: :

This is one of four essays from the twelfth transmission of b.O.s. (Black One Shot). Read the other essays here:

b.O.s. 12.2 / Billy Porter’s Met Gala entrance / Victoria Rose Pass
b.O.s. 12.3 / this is an artwork/this is for you/you are a community/you are my material/this is a prison/leave when you want / Tina Post
b.O.s. 12.4 / All Colored Cast / Shana L. Redmond

: :

Lisa Uddin is author of Zoo Renewal: White Flight and the Animal Ghetto (University of Minnesota Press, 2015), and has recent writing in the volume Race and Modern Architecture: A Critical History from the Enlightenment to the Present (University of Pittsburgh Press, 2020), ASAP/J, Los Angeles Review of Books, and Postmodern Culture. She’s here for the freedom.

Michael Boyce Gillespie is the author of Film Blackness: American Cinema and the Idea of Black Film (Duke University Press, 2016). His recent work has appeared in Black Light: A Retrospective of International Black Cinema, Flash Art, Unwatchable, and Film Quarterly. He hopes that people are still outraged in November.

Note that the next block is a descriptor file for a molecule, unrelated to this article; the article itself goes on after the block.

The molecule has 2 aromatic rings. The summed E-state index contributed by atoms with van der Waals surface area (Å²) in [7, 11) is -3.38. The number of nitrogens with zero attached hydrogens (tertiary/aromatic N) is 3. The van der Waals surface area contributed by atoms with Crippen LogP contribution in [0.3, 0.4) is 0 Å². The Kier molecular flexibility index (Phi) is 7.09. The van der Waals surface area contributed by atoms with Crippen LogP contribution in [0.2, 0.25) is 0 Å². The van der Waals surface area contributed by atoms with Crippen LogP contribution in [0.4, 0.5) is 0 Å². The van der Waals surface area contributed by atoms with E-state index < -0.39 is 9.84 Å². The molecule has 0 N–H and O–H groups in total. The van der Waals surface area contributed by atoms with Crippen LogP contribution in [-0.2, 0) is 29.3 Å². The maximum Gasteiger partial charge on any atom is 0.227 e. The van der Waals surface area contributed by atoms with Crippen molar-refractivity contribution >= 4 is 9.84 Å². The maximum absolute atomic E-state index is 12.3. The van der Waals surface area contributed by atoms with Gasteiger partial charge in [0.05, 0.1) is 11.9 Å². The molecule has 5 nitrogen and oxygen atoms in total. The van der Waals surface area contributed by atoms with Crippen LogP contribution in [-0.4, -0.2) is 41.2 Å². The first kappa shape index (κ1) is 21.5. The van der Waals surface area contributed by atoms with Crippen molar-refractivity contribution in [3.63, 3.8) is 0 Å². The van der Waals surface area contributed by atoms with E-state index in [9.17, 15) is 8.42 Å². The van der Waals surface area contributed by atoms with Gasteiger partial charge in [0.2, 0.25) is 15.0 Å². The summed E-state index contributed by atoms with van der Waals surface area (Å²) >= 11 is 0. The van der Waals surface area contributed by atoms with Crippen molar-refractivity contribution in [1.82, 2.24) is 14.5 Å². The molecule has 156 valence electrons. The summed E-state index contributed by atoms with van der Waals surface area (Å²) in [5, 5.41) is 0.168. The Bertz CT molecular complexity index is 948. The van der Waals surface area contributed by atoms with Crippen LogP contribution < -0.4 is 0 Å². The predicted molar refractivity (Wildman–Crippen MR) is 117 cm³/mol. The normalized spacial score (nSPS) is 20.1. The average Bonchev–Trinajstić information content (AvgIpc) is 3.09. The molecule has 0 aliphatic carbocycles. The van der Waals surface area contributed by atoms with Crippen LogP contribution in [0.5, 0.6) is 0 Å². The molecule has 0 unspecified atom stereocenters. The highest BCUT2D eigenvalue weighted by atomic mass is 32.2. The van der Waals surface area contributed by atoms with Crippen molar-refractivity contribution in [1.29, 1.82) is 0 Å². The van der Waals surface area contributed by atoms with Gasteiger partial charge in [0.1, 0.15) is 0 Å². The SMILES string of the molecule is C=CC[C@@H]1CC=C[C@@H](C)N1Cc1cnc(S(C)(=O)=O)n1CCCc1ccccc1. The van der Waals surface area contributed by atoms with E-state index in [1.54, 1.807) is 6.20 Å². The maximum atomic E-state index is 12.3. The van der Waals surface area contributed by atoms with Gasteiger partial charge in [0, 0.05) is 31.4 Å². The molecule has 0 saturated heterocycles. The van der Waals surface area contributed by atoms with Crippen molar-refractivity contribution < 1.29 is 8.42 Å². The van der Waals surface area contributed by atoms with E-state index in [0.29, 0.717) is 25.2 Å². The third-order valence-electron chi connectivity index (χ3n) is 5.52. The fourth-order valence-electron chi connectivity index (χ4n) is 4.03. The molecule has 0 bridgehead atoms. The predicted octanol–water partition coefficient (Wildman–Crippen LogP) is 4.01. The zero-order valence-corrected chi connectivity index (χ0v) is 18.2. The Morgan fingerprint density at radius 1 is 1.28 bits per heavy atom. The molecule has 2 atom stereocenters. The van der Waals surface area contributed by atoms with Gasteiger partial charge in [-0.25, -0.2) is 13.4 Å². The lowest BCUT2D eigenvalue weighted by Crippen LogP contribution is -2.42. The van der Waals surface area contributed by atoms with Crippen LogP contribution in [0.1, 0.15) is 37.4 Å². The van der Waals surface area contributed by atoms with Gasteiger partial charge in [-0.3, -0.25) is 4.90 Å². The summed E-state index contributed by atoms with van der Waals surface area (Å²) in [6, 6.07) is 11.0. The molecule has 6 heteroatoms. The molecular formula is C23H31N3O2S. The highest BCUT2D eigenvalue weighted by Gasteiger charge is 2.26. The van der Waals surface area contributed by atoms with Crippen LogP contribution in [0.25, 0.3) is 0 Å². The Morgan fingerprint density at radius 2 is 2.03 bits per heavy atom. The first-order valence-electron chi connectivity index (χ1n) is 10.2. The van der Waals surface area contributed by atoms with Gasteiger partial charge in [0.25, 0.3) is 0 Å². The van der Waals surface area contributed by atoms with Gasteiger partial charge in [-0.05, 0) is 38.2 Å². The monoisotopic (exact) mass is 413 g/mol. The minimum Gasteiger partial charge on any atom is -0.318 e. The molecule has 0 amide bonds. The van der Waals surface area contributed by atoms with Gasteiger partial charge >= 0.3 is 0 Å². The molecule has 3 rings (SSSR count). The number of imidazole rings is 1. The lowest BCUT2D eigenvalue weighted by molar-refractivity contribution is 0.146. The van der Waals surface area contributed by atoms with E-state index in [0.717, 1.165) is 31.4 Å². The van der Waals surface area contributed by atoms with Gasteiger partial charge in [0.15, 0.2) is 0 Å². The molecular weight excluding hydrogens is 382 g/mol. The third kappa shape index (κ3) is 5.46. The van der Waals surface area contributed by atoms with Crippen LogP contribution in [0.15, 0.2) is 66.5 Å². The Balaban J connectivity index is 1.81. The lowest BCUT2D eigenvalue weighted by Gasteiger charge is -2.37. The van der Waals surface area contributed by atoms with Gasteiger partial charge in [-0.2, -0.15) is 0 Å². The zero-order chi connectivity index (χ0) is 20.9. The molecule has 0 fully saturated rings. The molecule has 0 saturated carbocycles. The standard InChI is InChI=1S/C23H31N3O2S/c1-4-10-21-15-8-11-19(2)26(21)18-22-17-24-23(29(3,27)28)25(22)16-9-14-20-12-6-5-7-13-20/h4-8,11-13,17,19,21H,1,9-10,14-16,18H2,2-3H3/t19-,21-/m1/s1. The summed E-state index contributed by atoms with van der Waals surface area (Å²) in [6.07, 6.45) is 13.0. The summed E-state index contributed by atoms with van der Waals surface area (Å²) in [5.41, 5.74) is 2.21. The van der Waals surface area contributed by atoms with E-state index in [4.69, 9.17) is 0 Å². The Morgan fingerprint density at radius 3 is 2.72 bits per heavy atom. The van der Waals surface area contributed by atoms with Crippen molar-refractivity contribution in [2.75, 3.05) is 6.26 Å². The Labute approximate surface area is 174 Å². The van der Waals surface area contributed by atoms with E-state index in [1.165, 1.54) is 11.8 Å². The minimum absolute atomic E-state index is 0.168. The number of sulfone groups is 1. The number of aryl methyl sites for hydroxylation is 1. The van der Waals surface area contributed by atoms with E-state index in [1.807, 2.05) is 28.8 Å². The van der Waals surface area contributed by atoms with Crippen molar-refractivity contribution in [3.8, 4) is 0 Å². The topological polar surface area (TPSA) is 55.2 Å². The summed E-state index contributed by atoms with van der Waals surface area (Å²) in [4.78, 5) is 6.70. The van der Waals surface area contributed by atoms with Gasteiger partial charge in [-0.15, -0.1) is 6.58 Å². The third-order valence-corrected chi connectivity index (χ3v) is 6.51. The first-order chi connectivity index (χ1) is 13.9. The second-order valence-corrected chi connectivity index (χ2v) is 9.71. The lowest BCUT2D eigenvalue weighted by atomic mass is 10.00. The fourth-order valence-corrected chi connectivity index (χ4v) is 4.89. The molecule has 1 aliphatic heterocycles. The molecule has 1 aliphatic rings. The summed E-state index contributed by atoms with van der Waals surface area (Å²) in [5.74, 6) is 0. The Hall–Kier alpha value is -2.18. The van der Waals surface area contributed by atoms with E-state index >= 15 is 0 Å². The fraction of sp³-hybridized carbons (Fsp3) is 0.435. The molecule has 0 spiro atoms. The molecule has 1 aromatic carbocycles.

1. The color scheme and layout of this scene recalls the “Emerald City Sequence” from the film The Wiz. Coincidently, Missy Elliott and Timbaland interpolated some of the music from the “Emerald City Sequence” for Elliott’s 2008 song “Shake Your Pom Pom.”
  2. This opening is also a dig at Coke’s advertising history, and how it privileges conforming to norms of household organization (i.e., “family values”) and colorblindness. It’s a history that Pepsi has tried but, as I explicate later in this essay, failed to position itself against. Thanks to Kevin Murphy for this point, and others, in this article.